Alisa Bacon - Interview With a Creator vol. 1 | #84
On her digital garden and how it has an impact on her creative process
I knew Alisa through Warde’s Slack. She works on multiple projects online. One of her main projects is working on her digital garden. She collects ideas and capture on her digital garden, which helps her to write essays on topics that she is interested in. She also collects book notes and journal there.
What brought you to start making your digital garden?
I got interested in digital gardens after reading Maggie Appleton's post about them. At the time, I was kind of in a slump about my internet presence. I liked being online, but I was getting sick of social media and the ways I derived validation from it. I considered blogging, but I didn't feel like I had enough content to keep it alive.
Digital gardens are more about growing and connecting pieces of content over time, rather than pushing out disjointed posts chronologically. And this ethos really spoke to me: it felt like a low-stakes way of getting my ideas out there in a way that works for me without the pressure of feeling polished or final. I felt like gardens really fit the niche I was looking for, and they also helped me realize that I have full freedom about how I show up online.
I really like how it looks. Tell us about your process of making it. What was the most difficult part to get through?
Thanks! I think the most difficult part was trying to figure out how I could organize all the different kinds of content I wanted to include: essays, photography, streams of consciousness, and note-taking. I hadn't really seen any gardens that include those more personal pieces of content, so I had to experiment a bit to figure out a site structure that I felt satisfied with. It's been fun to think so carefully about how I think and creating a design and an information architecture that's conducive to that, while also making sure it's easy to understand for everyone else. I'm a human-centered designer by profession, so I love challenges like these!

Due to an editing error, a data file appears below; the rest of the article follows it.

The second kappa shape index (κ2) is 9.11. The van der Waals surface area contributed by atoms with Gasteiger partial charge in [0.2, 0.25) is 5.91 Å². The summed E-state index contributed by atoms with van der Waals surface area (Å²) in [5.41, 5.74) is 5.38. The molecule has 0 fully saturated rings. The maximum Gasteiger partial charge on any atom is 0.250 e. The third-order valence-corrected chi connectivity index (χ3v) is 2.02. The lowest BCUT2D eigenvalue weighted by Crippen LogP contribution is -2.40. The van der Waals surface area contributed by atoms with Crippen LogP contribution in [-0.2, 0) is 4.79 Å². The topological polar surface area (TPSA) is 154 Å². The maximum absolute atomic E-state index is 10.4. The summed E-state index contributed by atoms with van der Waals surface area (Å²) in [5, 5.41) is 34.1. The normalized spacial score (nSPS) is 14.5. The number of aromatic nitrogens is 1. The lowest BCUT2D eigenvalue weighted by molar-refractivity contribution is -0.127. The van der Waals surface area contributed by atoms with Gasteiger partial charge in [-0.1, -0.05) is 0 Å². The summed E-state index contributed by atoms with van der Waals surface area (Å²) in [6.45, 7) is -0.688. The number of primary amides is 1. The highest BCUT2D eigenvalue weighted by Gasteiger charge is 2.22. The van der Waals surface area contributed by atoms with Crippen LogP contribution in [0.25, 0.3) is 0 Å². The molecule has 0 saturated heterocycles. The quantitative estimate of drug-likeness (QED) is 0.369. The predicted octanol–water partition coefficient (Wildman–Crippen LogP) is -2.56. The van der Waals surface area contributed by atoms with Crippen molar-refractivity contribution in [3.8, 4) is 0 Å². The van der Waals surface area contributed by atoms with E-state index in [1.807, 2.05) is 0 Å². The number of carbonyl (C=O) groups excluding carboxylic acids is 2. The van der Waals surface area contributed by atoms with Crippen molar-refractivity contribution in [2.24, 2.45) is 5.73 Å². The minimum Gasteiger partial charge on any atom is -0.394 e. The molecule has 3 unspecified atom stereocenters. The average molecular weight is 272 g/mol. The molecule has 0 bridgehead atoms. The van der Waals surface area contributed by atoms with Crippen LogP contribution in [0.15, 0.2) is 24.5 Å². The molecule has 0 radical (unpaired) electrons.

I also decided to code it myself, which was a new skill for me. Luckily, my partner codes regularly and he was able to help me when I needed. I'm glad I challenged myself with that — it meant that I was really able to customize my garden into a format that was exactly the way I wanted it, and I learned some new skills to boot!
How does your digital garden help you to improve your writing and creative process?
For me, the hardest part about writing or creating is just getting started. My digital garden is a space where I can post constantly without ever "finishing" a single thing, meaning that I don't have the pressure to be perfect. It makes it much easier to start when I don't feel pressured to follow through to the very end. And oftentimes, when I revisit an unfinished piece a few days (or months!) later, I feel much more inspired to go back and revise, edit, and bring it to a more completed state. I still have posts that I haven't touched since I wrote the first outline months ago.
What are the main topics that interest you the most that you would go down a rabbit role to read more about?
It really depends on my mood! Some of the topics that interest me most are internet culture, philosophy, and linguistics. I especially love it when these topics intersect with each other.
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